Oftentimes, when kids experience divorce, they turn to school to express their frustrations. School is a safe place outside of the home but also where kids spend most of their time. Kids can act out in different ways. Some might withdraw into themselves, refusing to talk to others or do their work. Others may become aggressive or disobedient because they are angry. Still others might try to get attention constantly.

This is how kids process their emotions and try to gain control. They might not be able to change what goes on at home, but they can control how they act at school and around others.

Older Kids Blame Themselves

As a child gets older, approaching their preteen and teen years, they will be able to understand the nuances of divorce more. They may have peers who have divorced parents or understand what some relationships don’t work out. However, these kids still have needs. Specifically, they need to know that both parents love them and will be there to support them after the divorce. 

“The absolute worst thing for a kid is if, after a divorce, a parent just isn’t involved,” says Dr. Scott Carroll, a child psychologist. “If you want to see a depressed kid, look at what happens when a parent doesn’t show up” 

Oftentimes, a child will blame themselves for the absence, Carroll explains. They will wonder what is wrong with them. What did they do? Why aren’t they enough? 

Middle school and high school can be difficult enough for kids. Puberty and the hormones that come with it aren’t nice to anyone. Adding divorce to the mixture can further escalate emotional anxiety and depression, leading to trouble in school or behavioral problems.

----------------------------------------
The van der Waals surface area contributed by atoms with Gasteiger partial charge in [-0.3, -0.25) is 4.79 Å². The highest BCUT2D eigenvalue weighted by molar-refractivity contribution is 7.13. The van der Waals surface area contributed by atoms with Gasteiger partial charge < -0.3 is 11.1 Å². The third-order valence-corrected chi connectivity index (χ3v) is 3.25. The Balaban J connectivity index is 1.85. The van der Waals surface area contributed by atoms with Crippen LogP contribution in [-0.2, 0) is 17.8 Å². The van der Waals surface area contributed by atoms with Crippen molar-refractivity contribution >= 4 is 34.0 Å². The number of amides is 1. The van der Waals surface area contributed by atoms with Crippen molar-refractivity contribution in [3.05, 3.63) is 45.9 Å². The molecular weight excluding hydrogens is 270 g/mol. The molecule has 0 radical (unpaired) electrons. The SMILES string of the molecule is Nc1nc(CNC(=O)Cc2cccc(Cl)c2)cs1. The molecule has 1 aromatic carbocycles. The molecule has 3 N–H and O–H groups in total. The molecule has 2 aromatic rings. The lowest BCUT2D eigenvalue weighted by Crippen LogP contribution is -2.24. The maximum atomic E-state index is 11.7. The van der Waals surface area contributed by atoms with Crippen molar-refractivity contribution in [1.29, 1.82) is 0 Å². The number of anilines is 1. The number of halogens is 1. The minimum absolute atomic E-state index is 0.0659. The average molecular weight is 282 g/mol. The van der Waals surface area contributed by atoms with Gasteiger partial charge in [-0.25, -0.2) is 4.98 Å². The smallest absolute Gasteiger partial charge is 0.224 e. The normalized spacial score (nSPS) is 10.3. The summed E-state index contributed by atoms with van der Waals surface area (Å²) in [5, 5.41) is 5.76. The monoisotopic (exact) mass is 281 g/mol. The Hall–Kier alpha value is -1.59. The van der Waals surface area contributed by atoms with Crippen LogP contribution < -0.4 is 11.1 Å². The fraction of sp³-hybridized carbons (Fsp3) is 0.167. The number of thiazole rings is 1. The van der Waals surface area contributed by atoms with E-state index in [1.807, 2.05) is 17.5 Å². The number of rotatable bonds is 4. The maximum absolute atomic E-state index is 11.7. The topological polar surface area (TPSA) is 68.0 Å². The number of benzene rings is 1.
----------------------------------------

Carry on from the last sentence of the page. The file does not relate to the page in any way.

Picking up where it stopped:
Kids of All Ages Can Benefit from Counseling

It’s not uncommon for well-meaning parents to overestimate the resiliency of their kids. Children are surprisingly good at hiding their feelings and trying to seem brave around their parents. However, as kids experience divorce they may need counseling from a professional. 

A divorce is a major change in your life and the lives of your kids. Kids who you think are too young to remember the divorce may benefit from meeting with a counselor. Even kids who went through a divorce years ago may need to meet with someone if they have unaddressed trauma or if the relationship with their parents is changing.  

“Even with really young kids, it is important to regularly initiate conversations about their emotional lives,” Catherine Pearson writes. “If you establish a habit of talking to them about their thoughts and feelings, they might be more likely to come to you when they are struggling in some way.” 

Counseling can teach kids how to understand their feelings and better communicate them, a skill they can use throughout their lives. This social-emotional intelligence can also prevent them from acting out in school and into their teen years. 

Family Resources Offers Family Counseling

If your family is going through a major life change, including the divorce of two parents, consider meeting with a counselor for help during this adjustment period. At Family Resources, we offer individual counseling for kids ages 6 to 17. We also offer family counseling for those who need it. Most of our counseling services are free or affordable. 

Our goal is to help you overcome communication roadblocks and address emotional trauma. We want your family to reconnect and grow stronger together. 

Learn more about our family counseling services to see how they can help your family.